A large body of research by political scientists, psychologists and
historians suggests that “existential security”—the
feeling that survival can be taken for granted—is conducive to
tolerance of foreigners, openness to social change and a pro-democratic
political culture. Conversely, existential insecurity leads to 1)
xenophobia and 2) strong in-group solidarity. This article tests these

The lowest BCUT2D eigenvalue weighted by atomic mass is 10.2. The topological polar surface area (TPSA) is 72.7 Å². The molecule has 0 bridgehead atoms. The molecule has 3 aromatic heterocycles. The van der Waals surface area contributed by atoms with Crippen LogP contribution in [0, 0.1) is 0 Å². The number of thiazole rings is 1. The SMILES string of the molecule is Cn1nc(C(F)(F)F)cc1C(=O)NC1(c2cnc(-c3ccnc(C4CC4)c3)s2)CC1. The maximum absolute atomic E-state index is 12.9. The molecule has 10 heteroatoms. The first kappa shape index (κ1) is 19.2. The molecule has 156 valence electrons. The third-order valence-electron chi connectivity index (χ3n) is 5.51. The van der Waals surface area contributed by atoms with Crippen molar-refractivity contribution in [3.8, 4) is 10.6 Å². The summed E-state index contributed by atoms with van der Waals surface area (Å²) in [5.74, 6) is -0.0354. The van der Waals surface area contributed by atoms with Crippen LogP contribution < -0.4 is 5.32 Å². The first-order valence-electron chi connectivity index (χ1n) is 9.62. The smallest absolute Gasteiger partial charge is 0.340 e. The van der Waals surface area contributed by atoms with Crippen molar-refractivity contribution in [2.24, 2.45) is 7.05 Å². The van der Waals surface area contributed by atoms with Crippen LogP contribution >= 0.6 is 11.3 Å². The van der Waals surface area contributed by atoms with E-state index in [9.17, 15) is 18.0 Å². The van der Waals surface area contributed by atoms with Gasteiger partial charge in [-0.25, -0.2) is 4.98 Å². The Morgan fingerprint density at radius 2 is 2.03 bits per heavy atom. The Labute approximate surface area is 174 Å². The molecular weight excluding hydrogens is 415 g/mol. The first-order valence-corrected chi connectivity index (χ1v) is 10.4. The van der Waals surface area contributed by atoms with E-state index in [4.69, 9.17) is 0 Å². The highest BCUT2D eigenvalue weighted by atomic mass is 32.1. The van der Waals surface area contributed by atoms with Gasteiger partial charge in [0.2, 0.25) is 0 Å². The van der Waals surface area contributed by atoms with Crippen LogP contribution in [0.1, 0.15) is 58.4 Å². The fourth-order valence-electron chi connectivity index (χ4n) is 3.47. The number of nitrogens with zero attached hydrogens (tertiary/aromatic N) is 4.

hypotheses against evidence from a recent survey of Iraq—a society
where one would expect to find exceptionally high levels of insecurity. We
find that the Iraqi public today shows the highest level of xenophobia
found in any of the 85 societies for which data are
available—together with extremely high levels of solidarity with
one's own ethnic group.
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